JACKSONVILLE, Fla. -- Donna and Mark Christensen initially resisted when a Barnett Banks Inc, branch manager sought to lure them away from a competing bank.
The owners of Flow-Technology, a distributor of high-end plumbing fixtures with $3 million in annual sales, were relatively satisfied with First Union Corp. But Barnett manager Jacqueline Franco made repeated visits to tout the advantages of Barnett's new small business lending program.
It was restrictive loan covenants that finally swayed the Christensens in favor of Barnett - First Union imposed them; Barnett didn't. "It made us start questioning our other institution and how we had been treated," says Donna Christensen, Flow-Technology's president. The fact that Barnett offered a slightly better rate clinched the deal.
Ms. Franco's hard-fought victory suggests Jacksonville-based Barnett is making some progress in its small business lending effort, which was unveiled with much fanfare two years ago. But the struggle for How-TechnolOgy'S account also illustrates the difficulties of small-business lending: it takes time and requires a lot of personal effort.
"This is not a picnic," says Douglas K. Freeman, Barnett's chief corporate banking executive. "There are very few people you can look at who have done this business right.
"Everybody wants to, and thinks this is the holy grail and the next big advance in commercial banking. But there are going to be some very distinct winners and losers coming out of this strategy."
Barnett, the nation's 21st-largest bank, is working hard to be one of the winners. The Jacksonville-based company hired Mr. Freeman away from Wells Fargo & Co., San Francisco, in August 1991 to mastermind the push and gave Steven D. Hickman operational control as director of small business banking.
Mr. Hickman's division, also based in Jacksonville, provides centralized underwriting for small business loans made from Barnett's 621 branches in Florida and Georgia. The unit has designed and introduced loan, deposit and cash management products tailored for small business.
It's an industrywide trend. Stung by the commercial real estate debacle of the early 1990s, banks have increasingly fixed upon small business as an alternative source of loan growth. Banks responding to a recent survey by the KPMG consulting firm said they expected loan growth this year to come primarily from small business, middle market, and consumer lending.
Banks that have announced major small business programs, in the last year or so include Barnett; Bank of Boston Corp. Shawmut National Corp., Hartford, Conn.; BankAmerica Corp., San Francisco; Nations. Bank Corp., Charlotte, N.C. and just last month, First Union Corp., also of Charlotte.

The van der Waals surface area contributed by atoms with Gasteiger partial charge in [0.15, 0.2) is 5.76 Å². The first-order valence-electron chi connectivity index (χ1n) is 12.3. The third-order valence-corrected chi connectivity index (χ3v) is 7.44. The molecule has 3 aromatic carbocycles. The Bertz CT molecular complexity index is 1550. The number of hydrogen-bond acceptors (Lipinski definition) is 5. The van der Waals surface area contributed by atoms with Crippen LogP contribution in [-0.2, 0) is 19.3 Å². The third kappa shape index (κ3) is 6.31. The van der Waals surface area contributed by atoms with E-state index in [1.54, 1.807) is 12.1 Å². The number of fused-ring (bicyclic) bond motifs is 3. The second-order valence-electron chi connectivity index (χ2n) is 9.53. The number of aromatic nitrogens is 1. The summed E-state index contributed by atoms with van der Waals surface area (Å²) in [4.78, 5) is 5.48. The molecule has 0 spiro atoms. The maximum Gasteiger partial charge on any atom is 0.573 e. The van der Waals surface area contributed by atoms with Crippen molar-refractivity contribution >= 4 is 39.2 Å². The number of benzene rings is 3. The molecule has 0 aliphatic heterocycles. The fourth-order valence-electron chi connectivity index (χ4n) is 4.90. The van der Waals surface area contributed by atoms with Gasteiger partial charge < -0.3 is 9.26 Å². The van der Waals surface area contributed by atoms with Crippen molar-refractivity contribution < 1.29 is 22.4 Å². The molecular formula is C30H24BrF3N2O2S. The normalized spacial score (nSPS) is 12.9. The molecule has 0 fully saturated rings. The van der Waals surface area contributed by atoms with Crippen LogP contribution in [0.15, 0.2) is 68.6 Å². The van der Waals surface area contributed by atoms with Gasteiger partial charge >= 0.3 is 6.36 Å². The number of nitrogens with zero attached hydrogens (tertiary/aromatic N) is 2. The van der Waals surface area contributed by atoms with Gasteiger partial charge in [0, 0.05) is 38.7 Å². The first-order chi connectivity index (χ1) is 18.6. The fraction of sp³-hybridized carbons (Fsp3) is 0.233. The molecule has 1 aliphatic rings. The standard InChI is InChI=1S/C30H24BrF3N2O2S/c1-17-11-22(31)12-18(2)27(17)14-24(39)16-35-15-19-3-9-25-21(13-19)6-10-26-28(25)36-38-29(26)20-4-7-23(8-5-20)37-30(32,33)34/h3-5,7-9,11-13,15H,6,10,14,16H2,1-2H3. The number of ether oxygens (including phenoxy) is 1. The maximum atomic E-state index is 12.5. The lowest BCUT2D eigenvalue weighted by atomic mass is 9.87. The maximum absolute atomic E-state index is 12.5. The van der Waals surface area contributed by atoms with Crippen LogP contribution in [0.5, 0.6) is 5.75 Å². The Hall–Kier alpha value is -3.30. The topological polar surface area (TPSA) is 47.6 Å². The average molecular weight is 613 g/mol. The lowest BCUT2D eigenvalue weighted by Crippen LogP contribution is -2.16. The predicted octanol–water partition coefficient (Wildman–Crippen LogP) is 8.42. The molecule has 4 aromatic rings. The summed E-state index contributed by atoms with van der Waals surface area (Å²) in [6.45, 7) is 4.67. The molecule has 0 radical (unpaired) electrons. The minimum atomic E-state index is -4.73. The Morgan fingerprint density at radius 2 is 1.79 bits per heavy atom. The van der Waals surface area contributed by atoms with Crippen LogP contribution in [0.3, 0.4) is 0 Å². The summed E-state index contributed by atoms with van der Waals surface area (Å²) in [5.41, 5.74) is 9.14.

Barnett's effort is particularly high profile given the dominant role small business plays in the Florida economy. Barnett estimates there are more than one million small businesses, defined as companies with sales under $5 million, located in the territory it covers.
The bank was making too much money from retail customers and commercial real estate in the 1980s to pay much attention to small business. It was only after commercial realty crashed in 1990 that the bank took another look.
Going After Share
What Barnett realized is that it had banking relationships with 42% of Florida companies with sales over $50 million, but only 11% of those under $5 million in sales. Its goal now is to get that small-business market share up to 25% by 1997.
The effort is expected to help Barnett realize a parallel goal of boosting noninterest income as a percentage of revenues from 26% to more than 30% within that period.
It would seem to be a nobrainer. What could be more natural than banks making small business loans? The market includes 98% of the 20 million companies in the U.S which generate more than 40% of the gross domestic product, and create jobs at more than twice the rate of larger companies.
The problem is cost. Oliver, Wyman & Co., a New Yorkbased consulting firm, estimates it costs $3.20 per $100 of loan to make and monitor a small-business credit - 10 times the cost of a large corporate loan.